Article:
Thursday, August 20, 2015

The End of the Tour: Talking About Writing, and Other Demons

Jesse Eisenberg and Jason Segel talk (and talk) in "The End of the Tour"
Writing in the New York Times in 1996 about Infinite Jest, the magnum opus from David Foster Wallace, the critic Jay McInerney wrote, "While there are many uninteresting pages in this novel, there are not many uninteresting sentences." I feel similarly about The End of the Tour, James Ponsoldt's compassionate, provocative, and occasionally dull recreation of the five-day period shortly following the release of Infinite Jest, in which Rolling Stone's David Lipsky trailed Wallace on his promotional rounds. It is not an especially kinetic movie, and if it is in no hurry to go anywhere, its luxuriant patience occasionally creeps into stasis. But it is also a sharply scripted and profoundly affecting character study, tenderly depicting two writers who are deeply committed both to their specific jobs and to the grander notion of composing meaningful words. Wallace and Lipsky both believed that their prose, as painful as it was to conceive, might actually mean something. The End of the Tour nobly honors their commitment, even if certain stretches of its narrative feel meaningless.

The movie opens in 2008, with a dumbfounded Lipsky (Jesse Eisenberg, even better than usual) learning of Wallace's suicide, a tragic event whose dark shadow looms over The End of the Tour. It then flashes back 12 years, revealing Lipsky as a hungry and energetic young writer who keeps hearing about this rapturously received tome called Infinite Jest. Animated by both jealousy and disbelief, he scoffs at the reviews claiming that this mammoth novel heralds the arrival of the next Pynchon. Then he reads it. Not long after, he's pleading with his editor at Rolling Stone to interview Wallace for a celebrity profile, and then he's jetting off to snowy Illinois, hoping to reconcile this generation-defining book with the mere mortal who wrote it.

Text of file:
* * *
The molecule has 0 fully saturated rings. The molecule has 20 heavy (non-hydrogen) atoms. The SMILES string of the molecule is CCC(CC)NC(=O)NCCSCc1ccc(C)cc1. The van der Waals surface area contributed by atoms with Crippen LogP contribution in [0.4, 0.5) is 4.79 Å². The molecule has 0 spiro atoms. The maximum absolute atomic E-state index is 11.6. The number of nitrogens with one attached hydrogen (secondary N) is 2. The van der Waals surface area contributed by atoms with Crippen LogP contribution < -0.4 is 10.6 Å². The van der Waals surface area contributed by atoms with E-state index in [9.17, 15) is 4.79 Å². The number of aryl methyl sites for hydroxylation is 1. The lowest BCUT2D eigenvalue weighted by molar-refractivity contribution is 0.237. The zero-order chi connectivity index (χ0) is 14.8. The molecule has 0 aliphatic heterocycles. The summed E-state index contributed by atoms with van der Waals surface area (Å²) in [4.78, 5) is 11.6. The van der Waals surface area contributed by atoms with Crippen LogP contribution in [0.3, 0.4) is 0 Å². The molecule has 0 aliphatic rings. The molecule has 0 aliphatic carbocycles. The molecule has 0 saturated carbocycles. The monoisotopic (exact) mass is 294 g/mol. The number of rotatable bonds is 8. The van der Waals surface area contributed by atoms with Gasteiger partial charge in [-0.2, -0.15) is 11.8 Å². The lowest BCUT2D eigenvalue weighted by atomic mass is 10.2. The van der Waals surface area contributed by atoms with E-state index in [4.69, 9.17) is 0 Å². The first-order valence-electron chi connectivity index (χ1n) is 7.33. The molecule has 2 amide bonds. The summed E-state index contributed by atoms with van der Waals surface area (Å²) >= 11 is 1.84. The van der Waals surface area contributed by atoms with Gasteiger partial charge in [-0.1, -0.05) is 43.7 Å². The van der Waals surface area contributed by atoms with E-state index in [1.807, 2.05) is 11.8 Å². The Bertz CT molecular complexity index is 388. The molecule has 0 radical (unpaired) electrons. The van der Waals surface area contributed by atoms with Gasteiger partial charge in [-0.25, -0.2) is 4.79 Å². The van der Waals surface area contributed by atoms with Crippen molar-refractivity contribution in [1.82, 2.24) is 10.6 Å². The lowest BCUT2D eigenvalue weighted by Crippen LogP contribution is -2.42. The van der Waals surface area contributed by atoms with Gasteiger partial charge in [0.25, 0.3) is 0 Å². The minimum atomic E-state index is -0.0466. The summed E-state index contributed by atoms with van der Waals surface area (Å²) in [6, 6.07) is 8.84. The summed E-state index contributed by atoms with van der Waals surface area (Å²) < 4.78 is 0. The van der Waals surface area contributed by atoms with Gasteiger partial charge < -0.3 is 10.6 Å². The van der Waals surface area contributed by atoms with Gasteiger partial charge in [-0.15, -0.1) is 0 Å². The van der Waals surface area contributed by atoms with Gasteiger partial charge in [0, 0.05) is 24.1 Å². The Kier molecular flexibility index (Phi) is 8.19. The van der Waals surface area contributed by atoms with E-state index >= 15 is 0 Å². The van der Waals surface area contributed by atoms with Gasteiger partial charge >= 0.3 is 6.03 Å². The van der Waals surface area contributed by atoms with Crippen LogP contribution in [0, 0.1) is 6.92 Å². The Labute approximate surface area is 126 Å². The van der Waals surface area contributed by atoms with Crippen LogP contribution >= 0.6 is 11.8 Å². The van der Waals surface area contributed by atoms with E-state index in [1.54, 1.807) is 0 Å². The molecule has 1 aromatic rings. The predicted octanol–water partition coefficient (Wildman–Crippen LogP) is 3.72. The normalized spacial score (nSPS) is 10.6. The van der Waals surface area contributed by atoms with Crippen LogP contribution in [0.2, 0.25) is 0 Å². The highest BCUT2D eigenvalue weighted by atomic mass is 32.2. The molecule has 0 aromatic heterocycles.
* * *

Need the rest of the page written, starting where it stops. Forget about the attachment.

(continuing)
The first meeting between Lipsky and Wallace (Jason Segel, giving what is certain to be labeled a career-transforming performance) sets the tone for The End of the Tour. Wallace greets Lipsky with a careless handshake, more worried about his two hyperactive Labradors than his new guest. Lipsky wastes no time switching on his tape recorder, and while the two men are nervously sizing one another up, one of them makes an offhand comment about television and masturbation. And then they're off, arguing in earnest about the social utility of the two pursuits and whether it's more meaningful to actually fantasize about another person or to watch fantasies play out on TV.

What is the point of this conversation? Who says there needs to be a point? It would be inaccurate to describe The End of the Tour as plotless; it has a clear beginning, middle, and end. But it is less concerned with pushing its characters forward than with circling around them, meticulously charting the ebb and flow in the tentative relationship that develops between its proud, insecure protagonists. Ponsoldt, whose The Spectacular Now remains one of the unappreciated jewels of the past several years, adopts a fly-on-the-wall approach, sacrificing energy for intimacy. It's a tradeoff with real costs. Despite a catchy soundtrack (the quiet melodies of R.E.M. pop up regularly), The End of the Tour isn't particularly cinematic, and it occasionally seems as though Ponsoldt was so wary of interfering with his actors' exchanges that he forgot he was holding a camera. Yet at the same time, his unfussy technique affords viewers a rare kind of closeness. When Wallace and Lipsky talk—and they spend virtually the whole film talking—you feel less like you're watching a movie than as if you've somehow stumbled into a room with the characters, only they're too self-involved to notice you're even there.

The dialogue in The End of the Tour is very good—intelligent, certainly, but in an organic and realistic way (the screenplay is by playwright Donald Margulies, adapting Lipsky's book)—but the words themselves are less important than who's speaking them, and why. Wallace and Lipsky's conversations range from the academic (so, just what is Infinite Jest about, anyway?) to the personal (Wallace repeatedly talks about his ever-present fear of loneliness, as well as his battles with alcoholism) to the banal (the two eagerly discuss, at various points, the approachable hotness of Alanis Morissette and the glory of the original Die Hard). Yet underlying everything is an unrelenting game of thrust-and-parry; Lipsky persistently attempts to decode this writer who has created a seismically relevant work, while Wallace steadfastly presents himself as a relatively normal dude who happens to be good with words.